As more patients seek care from a dwindling number of primary care physicians, some have looked to nurse practitioners as an option. Not everyone, however, thinks they should work on their own.
According to a recent Patient Poll, conducted in early March by Susquehanna Polling and Research and commissioned by the Pennsylvania Medical Society, only 15 percent of those polled thought nurse practitioners should work independently of physicians, instead of collaboratively as they work currently. There are legislative efforts in the state to make them independent.
Boiling Springs Family Medicine physician Dr. Chad Jumper talked about nurse practitioners, what they are and how they work with doctors now.
Q: What is a nurse practitioner and how do they compare to family physicians?
A: “A nurse practitioner is a health care provider who typically achieves a four-year degree in nursing and then another four-year graduate degree before entering practice. They are required to have a physician who supervises their care as needed. With this supervision, nurse practitioners can diagnose and treat medical problems while prescribing medications.”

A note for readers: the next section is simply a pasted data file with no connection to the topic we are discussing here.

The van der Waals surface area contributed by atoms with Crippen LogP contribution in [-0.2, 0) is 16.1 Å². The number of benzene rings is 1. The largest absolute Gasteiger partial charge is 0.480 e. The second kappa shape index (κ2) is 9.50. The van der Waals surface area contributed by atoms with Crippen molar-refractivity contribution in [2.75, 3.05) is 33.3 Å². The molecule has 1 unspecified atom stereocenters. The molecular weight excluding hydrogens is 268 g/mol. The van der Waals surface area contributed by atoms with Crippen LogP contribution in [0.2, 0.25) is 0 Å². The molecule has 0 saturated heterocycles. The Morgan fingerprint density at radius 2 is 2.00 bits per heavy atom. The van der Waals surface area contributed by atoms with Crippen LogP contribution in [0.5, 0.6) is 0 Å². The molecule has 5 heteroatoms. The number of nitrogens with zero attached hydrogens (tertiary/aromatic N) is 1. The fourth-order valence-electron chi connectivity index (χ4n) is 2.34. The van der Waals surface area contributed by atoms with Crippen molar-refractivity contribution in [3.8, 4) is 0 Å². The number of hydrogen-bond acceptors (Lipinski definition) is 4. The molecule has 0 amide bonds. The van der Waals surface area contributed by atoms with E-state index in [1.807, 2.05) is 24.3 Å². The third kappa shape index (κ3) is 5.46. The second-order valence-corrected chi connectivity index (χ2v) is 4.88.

Q: In what fields can nurse practitioners operate?
A: “With the appropriate training and experience, nurse practitioners can enter almost any field of medicine.”
Q: What is the current law or limitations on nurse practitioners?
A: “The current state law requires that nurse practitioners have a collaborating, or supervising, physician as part of their team.”
Q: Is there a strain on family physicians in terms of the number of patients? Why or why not?
A: “Many factors put a strain on primary care doctors and their ability to see the increasing number of patients needing care. There are less providers entering primary care while the number of patients with complex medical problems continues to increase.”
Q: What are the pros and cons of allowing nurse practitioners to practice without physician collaboration?
A: “Allowing nurse practitioners more independence could help alleviate the above-mentioned strain on primary care providers. There is debate that this better access to care could come at a cost of lesser quality care. As the poll shows, many people have concerns over this proposed change.”